On Roman Transennae (Latticework) and Its Potential For Our Time

S. Sabina

One of the more endearing features of classical architecture that has regrettably all too seldom survived is an architectural element which is known by various names. Sometimes it is referred to as simply as "transenna," other times "lattice" or latticework, and still other times trellis work.  Whatever the name you give it what it describes is a form of decorative ornament that characterized Roman (and thus also paleochristian) architecture. 

This latticework was arranged into geometrical, repeating designs.. 

The most prominent witness to this classical style of Roman window within ecclesiastical Rome surely has to be the fifth century minor basilica, Santa Sabina, though it must be noted that these windows are in fact modern, dating to the early decades of the twentieth century -- though they were based upon historical fragments that had been excavated. 

A similar approach was taken in San Giorgio in Velabro, executed in the 1920's:

As one final example, the same holds true for these lattice windows found above the main entrance of San Giovanni a Porta Latina:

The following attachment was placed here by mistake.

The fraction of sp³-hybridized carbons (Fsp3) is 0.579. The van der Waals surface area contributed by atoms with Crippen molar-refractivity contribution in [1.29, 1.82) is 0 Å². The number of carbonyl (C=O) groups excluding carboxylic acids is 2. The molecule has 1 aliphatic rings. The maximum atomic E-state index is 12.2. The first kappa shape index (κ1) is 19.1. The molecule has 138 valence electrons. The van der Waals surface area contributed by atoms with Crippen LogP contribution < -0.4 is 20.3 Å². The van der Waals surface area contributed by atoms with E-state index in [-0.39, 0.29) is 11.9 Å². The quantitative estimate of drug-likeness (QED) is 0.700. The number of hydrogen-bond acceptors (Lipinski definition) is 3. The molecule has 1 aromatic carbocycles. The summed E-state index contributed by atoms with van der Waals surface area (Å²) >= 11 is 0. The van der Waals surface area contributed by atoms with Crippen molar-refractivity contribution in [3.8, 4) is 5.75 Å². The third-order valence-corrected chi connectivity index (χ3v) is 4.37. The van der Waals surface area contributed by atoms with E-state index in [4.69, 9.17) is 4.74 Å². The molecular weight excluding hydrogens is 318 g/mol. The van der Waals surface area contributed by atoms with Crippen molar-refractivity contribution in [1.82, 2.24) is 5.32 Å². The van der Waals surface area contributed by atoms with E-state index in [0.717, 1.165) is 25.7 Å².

While these are all modern in manufacture, to give our readers a better sense of the genuine historical artefact, here is a fragment of an ancient Roman transenna that can be found preserved in Santa Maria in Trastevere in Rome:

This sort of Roman lattice work was not only used for windows though it is worth noting, they might also appear in the form of decorative railing or a balustrade. This was the case both in Roman and Christian times -- in the case of latter, frequently being used as part of the screen for the confessio or schola cantorum. While all the examples shown here are of stone, historically the materials could range from stone to metal or even wood. 

It strikes me that we have an under-utilized potential to be found here for modern church designs. While the gothic revivalists did a great job reviving stained glass and gothic window tracery, our own period sees much more happening in the way of Romanesque and classicist revivals. These projects, rather than simply using colonial or gothic window treatments could instead tap the potential of Roman latticework especially for their window treatments. This would be both a nod to our Roman and paleochristian roots and also add a noble decorative element for contemporary church architecture.

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